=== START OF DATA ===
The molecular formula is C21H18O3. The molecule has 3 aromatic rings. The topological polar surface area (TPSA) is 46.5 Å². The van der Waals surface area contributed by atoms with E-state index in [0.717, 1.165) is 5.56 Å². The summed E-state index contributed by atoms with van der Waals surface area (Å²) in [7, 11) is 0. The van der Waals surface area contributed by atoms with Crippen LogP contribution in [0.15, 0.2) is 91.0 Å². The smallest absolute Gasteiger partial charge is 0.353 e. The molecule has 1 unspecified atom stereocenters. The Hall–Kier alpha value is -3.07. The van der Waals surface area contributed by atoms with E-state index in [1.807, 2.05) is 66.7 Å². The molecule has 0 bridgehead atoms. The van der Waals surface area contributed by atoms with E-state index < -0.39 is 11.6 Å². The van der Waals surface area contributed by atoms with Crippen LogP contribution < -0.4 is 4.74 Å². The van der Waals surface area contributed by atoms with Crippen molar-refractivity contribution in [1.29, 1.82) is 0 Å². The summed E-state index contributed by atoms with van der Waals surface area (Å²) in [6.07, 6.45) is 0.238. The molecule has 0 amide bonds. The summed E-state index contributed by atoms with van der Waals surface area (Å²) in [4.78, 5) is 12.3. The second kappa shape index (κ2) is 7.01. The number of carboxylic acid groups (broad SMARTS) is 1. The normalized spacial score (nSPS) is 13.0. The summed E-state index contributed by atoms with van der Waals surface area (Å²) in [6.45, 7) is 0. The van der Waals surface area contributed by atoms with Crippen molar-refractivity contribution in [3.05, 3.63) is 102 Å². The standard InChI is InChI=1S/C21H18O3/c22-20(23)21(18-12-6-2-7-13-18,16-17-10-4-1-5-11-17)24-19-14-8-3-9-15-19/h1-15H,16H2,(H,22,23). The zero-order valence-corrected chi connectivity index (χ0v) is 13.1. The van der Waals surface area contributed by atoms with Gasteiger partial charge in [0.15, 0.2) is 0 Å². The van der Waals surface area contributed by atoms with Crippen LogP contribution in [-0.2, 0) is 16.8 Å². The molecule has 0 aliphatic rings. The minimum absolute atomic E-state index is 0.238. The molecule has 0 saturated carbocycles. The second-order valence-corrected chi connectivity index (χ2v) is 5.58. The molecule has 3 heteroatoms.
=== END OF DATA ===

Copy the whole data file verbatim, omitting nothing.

The molecular formula is C21H18O3. The molecule has 3 aromatic rings. The topological polar surface area (TPSA) is 46.5 Å². The van der Waals surface area contributed by atoms with E-state index in [0.717, 1.165) is 5.56 Å². The summed E-state index contributed by atoms with van der Waals surface area (Å²) in [7, 11) is 0. The van der Waals surface area contributed by atoms with Crippen LogP contribution in [0.15, 0.2) is 91.0 Å². The smallest absolute Gasteiger partial charge is 0.353 e. The molecule has 1 unspecified atom stereocenters. The Hall–Kier alpha value is -3.07. The van der Waals surface area contributed by atoms with E-state index in [1.807, 2.05) is 66.7 Å². The molecule has 0 bridgehead atoms. The van der Waals surface area contributed by atoms with E-state index < -0.39 is 11.6 Å². The van der Waals surface area contributed by atoms with Crippen LogP contribution < -0.4 is 4.74 Å². The van der Waals surface area contributed by atoms with Crippen molar-refractivity contribution in [1.29, 1.82) is 0 Å². The summed E-state index contributed by atoms with van der Waals surface area (Å²) in [6.07, 6.45) is 0.238. The molecule has 0 amide bonds. The summed E-state index contributed by atoms with van der Waals surface area (Å²) in [4.78, 5) is 12.3. The second kappa shape index (κ2) is 7.01. The number of carboxylic acid groups (broad SMARTS) is 1. The normalized spacial score (nSPS) is 13.0. The summed E-state index contributed by atoms with van der Waals surface area (Å²) in [6.45, 7) is 0. The van der Waals surface area contributed by atoms with Crippen molar-refractivity contribution in [3.05, 3.63) is 102 Å². The standard InChI is InChI=1S/C21H18O3/c22-20(23)21(18-12-6-2-7-13-18,16-17-10-4-1-5-11-17)24-19-14-8-3-9-15-19/h1-15H,16H2,(H,22,23). The zero-order valence-corrected chi connectivity index (χ0v) is 13.1. The van der Waals surface area contributed by atoms with Gasteiger partial charge in [0.15, 0.2) is 0 Å². The van der Waals surface area contributed by atoms with Crippen LogP contribution in [-0.2, 0) is 16.8 Å². The molecule has 0 aliphatic rings. The minimum absolute atomic E-state index is 0.238. The molecule has 0 saturated carbocycles. The second-order valence-corrected chi connectivity index (χ2v) is 5.58. The molecule has 3 heteroatoms.